Uniform data collection continues to be key to enhancing seafood traceability
To effectively combat illegal, unreported, and unregulated (IUU) fishing, and push interoperable traceability efforts, the seafood industry needs to continue emphasizing collecting uniform data, according to Institute of Food Technologists (IFT) scientist Sara Bratager.
At Seafood Expo Global – which ran from 25 to 27 April, in Barcelona, Spain – Bratager told SeafoodSource that the first step to pushing seafood traceability is for companies to collect uniform data. A pilot study performed by IFT and the Global Dialogue on Seafood Traceability (GDST), seafood traceability standards created by the organizations as a benchmark, helped confirm the hypothesis that uniform data is key to enhancing full-chain traceability.
“The first step to getting everyone to exchange data simplistically is having everyone collect the same data points,” Bratager told SeafoodSource.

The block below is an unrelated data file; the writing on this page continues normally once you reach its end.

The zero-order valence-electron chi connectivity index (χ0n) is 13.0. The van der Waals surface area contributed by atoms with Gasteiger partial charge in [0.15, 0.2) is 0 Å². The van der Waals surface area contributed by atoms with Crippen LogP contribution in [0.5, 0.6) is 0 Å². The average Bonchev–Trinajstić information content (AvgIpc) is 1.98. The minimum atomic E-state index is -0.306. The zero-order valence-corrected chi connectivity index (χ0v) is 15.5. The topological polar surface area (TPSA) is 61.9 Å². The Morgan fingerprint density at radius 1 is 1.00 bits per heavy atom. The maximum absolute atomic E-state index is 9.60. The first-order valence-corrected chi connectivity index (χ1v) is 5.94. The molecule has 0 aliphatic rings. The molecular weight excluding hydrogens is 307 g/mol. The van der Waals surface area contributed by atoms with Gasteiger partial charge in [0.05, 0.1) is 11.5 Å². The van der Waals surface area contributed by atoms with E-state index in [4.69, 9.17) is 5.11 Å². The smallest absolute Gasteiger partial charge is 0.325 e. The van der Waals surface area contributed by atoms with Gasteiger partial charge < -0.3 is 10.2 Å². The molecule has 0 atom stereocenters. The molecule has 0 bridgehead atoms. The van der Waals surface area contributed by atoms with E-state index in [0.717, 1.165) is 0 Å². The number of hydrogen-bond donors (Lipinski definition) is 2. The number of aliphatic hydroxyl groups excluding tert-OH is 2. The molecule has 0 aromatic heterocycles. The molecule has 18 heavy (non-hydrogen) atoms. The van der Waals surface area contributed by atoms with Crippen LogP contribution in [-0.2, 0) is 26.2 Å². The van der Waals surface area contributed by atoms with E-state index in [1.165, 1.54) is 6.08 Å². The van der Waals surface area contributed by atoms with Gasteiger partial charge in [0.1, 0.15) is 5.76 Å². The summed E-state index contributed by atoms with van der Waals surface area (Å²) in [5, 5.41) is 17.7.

IFT and GDST released the results of a seafood industry traceability pilot study, which fed into improving a seafood-wide traceability standard. GDST launched its first set of standards in 2020, and recently shifted its model to become an independent entity with paid memberships.
The standard, Bratager said, provides a clear understanding of what data needs to be collected to progress toward full transparency in the seafood industry.
Throughout the study, GDST and IFT partnered with major seafood companies such as Beaver Street Fisheries, Bumble Bee Seafoods, Chicken of the Sea, FoodLogiQ, IBM Food Trust, Insite Solutions/Norpac, ripe.io, SAP, Walmart, and Wholechain to collect and analyze uniform data to increase interoperability, optimizing diverse proprietary traceability systems.
The study focused on the initial GDST 1.0 seafood standards, and it demonstrated how the implementation of technical standards for product identification and data communication can pave the way for industry transparency.
“Data collection is hard. You really need to have digitalized data in order to share it, and that’s a key part of our standard,” Bratager said.
Uniform data ...
Photo courtesy of Sara Bratager/LinkedIn